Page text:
Straight from the Journal: Austria and Czech Republic

Dearest Journal,

Vienna was wonderful. We arrived at about 5pm on June 12th and headed out shortly afterwards for our night tour. I was dropped off about 1km away from Maria Theresa Platz where I was to meet Andy at 7pm. Andy is my brother’s Viennese friend who stayed with us for a few weeks last July. We spent hours walking and talking, and about 0.5 seconds woofing down vegan chocolate gelato.

The following day, some Contiki friends and I headed off to see Hundertwasserhaus: one of many outlandish buildings designed by Austrian artist and architect, Friedensreich Hundertwasser. Its bold colours and peculiar shapes add character to an otherwise monotonous street.  At the souvenir shop, I purchased a special notebook embellished with pictures of Hundertwasser’s works and quotes of his that resonate with me. It’s the first souvenier I’ve bought so far.


About an hour later we wound up at Wiener Rathaus (city hall) where the 2017 Life Ball was held three days prior. Life Ball is the biggest charity event in Europe, supporting people with HIV and AIDS. This year’s guest stars included Naomi Campbell, 2014 Eurovision winner Conchita Wurst, Susan Holmes and Amanda Lepore. It isn’t usually open to the public outside special events, but we were lucky enough to be granted entry during clean-up from the ball. We were welcomed with grand staircases and opulent chandeliers. Outside, a large LGBT flag was fixed to the hall, dancing in the wind as though my camera was its audience. I feel very privileged to have walked on the same ground as some of the world’s most inspirational and influential people. We spent the night at Prater Fun Park and Andy came along. There were rides aplenty, no lines and good food. I LOVED it! One of the rides was a giant pendulum that performed 360-degree swings for a generous 3 minutes; I was citing my own eulogy in-between squeals.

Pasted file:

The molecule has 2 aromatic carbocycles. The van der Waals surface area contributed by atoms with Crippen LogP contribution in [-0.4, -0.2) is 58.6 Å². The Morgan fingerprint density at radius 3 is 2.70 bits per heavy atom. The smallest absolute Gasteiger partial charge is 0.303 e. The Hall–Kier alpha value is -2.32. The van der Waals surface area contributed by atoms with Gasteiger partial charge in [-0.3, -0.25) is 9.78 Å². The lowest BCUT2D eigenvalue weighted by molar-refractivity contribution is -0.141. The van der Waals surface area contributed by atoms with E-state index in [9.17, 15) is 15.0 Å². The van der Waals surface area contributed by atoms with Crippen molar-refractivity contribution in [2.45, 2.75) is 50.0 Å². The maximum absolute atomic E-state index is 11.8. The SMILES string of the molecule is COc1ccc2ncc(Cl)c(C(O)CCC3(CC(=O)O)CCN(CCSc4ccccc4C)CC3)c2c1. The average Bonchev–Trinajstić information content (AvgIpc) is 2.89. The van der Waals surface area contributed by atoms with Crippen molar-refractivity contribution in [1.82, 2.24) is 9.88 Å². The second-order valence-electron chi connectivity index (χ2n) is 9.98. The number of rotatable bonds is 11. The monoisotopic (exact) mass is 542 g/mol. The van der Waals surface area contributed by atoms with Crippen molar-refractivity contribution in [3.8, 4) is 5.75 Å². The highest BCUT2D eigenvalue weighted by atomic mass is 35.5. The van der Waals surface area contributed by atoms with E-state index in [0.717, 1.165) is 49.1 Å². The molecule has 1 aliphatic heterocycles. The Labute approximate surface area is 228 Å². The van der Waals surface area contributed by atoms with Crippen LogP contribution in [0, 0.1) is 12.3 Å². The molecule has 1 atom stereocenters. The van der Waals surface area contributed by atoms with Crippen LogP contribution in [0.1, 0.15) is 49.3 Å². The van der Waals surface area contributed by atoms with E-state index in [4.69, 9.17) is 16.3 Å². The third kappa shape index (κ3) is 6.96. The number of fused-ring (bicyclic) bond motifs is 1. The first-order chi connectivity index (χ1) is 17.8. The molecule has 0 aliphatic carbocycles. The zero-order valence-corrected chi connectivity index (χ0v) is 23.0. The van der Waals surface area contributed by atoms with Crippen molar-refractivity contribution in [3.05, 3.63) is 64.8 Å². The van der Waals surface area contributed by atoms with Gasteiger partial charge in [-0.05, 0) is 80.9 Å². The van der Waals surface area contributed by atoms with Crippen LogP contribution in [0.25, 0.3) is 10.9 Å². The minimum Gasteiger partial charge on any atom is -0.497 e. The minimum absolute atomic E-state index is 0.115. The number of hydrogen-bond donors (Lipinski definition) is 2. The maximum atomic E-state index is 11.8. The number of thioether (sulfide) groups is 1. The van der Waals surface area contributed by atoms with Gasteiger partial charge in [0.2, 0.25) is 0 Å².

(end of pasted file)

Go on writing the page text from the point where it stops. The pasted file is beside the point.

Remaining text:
Vienna City Hall


Vienna City Hall

On June 14th we made our way to Cesky Krumlov, Czech Republic, before coming to Prague. It ties with Dubrovnik as my favourite town so far – another fairy tale land. I was speechless. We were only there for two hours but I made the most of it and snapped some good pics.

Cesky Krumlov


Cesky Krumlov

Prague was very hot today. We had a city bike tour that involved dodging cars and praying for the best. Australia is relatively new to the whole ‘sharing roads’ thing, so I’d rate it as one of my top 5 near-death experiences. It’s up there with the time I fell out of a 3m high cubby house and prepared for the afterlife: ‘You’ve lived a good life,’ I consoled my seven-year-old self. We paid visit to the Torture Museum which was a stomach churning experience. I can’t fathom what it would be like to live in those times. The John Lennon Peace Wall was a much-needed mood changer. It’s a major tourist attraction where people go to write messages of love, encouragement and peace. Whilst the wall gets repainted over regularly to create a blank canvas for new tourists, it’s nice to know that each layer is personalised by people from all over the world, including me. I wrote, ‘Smile awhile. When you smile, another smiles, and soon there will be miles and miles of smiles. Life is so worthwhile when you smile’ on behalf of Dad who shared the quote with me.